Employees with diabetes live with the disease all day, everyday -including at work. Although people with diabetes face additional challenges on the job, they can overcome these and be successful in any field of endeavor. People with diabetes are Olympic and professional athletes, entertainers, politicians and warriors. It is likely there are people with diabetes working in your company who do quality work every day. Workers with diabetes are an asset in the workplace - be sure your hiring and management policies avoid discrimination and support the employee with diabetes.
The following are just a few of the issues employees with diabetes consider:
At work, do I reveal my condition or conceal it from others? My boss? My co-workers?
If I reveal that I have diabetes, could I lose my job or be denied a promotion?
Meetings are often scheduled at lunchtime, but no food is served. I have to eat; what should I do?
I have to travel a lot for my job and entertain clients; it’s hard enough trying to have a “healthy diet” when at home.
How do I eat right and get enough exercise on the road?
Times are tight at work. A lot of people have been laid off and that makes more work and more pressure for the rest of us. I like the work and am good at it but with all the deadlines and long hours my diabetes management is suffering. I don’t have time to eat right or exercise and even sometimes get too busy to do blood checks or take my medication. How can I fit managing my diabetes into my crazy hectic life?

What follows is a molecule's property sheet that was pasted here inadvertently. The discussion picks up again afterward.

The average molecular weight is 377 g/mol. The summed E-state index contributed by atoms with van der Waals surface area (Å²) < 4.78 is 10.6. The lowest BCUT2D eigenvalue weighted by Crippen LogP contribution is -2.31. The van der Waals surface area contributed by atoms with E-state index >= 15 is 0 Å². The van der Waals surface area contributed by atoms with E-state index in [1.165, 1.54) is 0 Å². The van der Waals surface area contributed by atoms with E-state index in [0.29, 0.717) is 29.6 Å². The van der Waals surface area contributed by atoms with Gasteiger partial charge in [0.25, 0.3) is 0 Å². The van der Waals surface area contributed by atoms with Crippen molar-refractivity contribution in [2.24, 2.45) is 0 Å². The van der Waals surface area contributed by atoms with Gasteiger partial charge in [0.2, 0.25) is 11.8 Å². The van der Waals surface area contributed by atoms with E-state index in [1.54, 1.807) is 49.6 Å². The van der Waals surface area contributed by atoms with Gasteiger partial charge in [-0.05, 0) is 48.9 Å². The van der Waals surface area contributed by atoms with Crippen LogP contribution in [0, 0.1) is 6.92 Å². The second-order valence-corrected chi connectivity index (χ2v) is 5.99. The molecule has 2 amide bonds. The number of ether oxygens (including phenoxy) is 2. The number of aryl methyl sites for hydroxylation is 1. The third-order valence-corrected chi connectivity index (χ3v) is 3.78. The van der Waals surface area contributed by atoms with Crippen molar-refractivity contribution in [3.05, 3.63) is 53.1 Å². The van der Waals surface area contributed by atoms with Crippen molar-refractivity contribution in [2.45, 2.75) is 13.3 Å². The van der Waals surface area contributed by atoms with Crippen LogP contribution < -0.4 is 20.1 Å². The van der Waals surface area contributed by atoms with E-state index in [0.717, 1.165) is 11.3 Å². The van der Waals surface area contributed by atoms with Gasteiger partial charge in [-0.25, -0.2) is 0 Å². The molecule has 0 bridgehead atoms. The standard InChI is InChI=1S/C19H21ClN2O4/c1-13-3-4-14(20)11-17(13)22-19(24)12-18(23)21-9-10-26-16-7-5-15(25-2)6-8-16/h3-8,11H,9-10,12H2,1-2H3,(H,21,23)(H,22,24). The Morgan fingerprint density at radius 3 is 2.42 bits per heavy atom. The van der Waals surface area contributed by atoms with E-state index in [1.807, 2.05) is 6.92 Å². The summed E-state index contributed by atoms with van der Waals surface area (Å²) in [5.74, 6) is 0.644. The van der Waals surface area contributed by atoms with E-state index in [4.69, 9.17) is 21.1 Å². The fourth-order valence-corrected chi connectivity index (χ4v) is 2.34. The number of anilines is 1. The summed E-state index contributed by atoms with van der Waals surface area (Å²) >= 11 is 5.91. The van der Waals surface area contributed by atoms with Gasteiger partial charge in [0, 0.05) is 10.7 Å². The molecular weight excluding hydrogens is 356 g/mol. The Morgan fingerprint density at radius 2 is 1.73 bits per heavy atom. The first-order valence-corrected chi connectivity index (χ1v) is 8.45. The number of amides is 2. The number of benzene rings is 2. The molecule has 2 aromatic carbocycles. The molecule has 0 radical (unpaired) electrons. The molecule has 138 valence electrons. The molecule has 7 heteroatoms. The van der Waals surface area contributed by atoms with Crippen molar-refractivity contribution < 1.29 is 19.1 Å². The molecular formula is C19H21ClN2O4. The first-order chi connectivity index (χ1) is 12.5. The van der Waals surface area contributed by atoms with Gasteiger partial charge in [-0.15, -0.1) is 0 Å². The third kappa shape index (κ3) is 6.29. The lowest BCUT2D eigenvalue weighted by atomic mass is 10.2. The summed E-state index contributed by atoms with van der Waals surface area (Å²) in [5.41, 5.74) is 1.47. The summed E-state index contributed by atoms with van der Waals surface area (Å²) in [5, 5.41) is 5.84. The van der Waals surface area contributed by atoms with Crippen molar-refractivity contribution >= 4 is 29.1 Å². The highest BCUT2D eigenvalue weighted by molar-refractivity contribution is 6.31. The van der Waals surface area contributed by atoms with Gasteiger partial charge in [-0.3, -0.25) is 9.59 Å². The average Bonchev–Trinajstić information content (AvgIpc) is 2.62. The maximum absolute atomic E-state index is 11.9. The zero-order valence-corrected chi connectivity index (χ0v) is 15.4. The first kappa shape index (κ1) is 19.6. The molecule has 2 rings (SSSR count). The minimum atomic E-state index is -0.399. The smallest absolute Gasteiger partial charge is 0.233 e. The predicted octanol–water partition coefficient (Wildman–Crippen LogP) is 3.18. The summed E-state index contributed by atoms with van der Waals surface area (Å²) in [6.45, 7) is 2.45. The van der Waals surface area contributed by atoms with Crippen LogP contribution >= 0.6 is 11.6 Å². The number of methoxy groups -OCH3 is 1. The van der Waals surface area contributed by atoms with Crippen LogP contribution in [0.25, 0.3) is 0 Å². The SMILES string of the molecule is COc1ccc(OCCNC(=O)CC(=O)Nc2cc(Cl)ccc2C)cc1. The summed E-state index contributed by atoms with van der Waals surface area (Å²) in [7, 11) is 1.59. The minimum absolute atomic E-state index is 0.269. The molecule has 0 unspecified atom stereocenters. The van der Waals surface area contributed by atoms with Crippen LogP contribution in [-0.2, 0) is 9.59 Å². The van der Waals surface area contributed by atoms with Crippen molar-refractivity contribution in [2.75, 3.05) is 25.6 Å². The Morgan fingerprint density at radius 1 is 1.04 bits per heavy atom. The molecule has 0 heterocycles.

My boss won’t let me check my blood glucose at work; he says it’s "unsanitary" and "freaks out my co-workers" and isn’t even "necessary" for someone with diabetes.
Workplace ConsiderationsReasonable Accommodations help employees work and advance while managing diabetes. These may be very simple things such as allowing an employee to monitor blood sugars at work or providing a larger sized computer monitor.
When it comes to safety concerns, an employer should be careful not to act on the basis of myths, fears, or stereotypes about diabetes. Instead, the employer should evaluate each individual on her or his skills, knowledge, experience and how having diabetes affects them. In other words, an employer should determine whether a specific applicant or employee would pose a "direct threat" or significant risk of substantial harm to himself or others that cannot be reduced or eliminated through reasonable accommodation. This assessment must be on the basis of objective, factual evidence, including the best recent medical evidence and advances to treat and control diabetes.
May an employer ask an employee questions about his diabetes or send him for a medical exam if it has safety concerns?
An employer may ask an employee about his diabetes when it has a reason to believe that the employee may pose a "direct threat" to himself or others. An employer should make sure that its safety concerns are based on objective evidence and not general assumptions.
Example: An ironworker works at construction sites hoisting iron beams weighing several tons. A rigger on the ground helps him load the beams and several other workers help him to position them. During a break, the supervisor becomes concerned because the ironworker is sweating and shaking. The employee explains that he has diabetes and that his blood sugar has dropped too low. The supervisor may require the ironworker to have a medical exam or submit documentation from his doctor indicating that he can safely perform his job.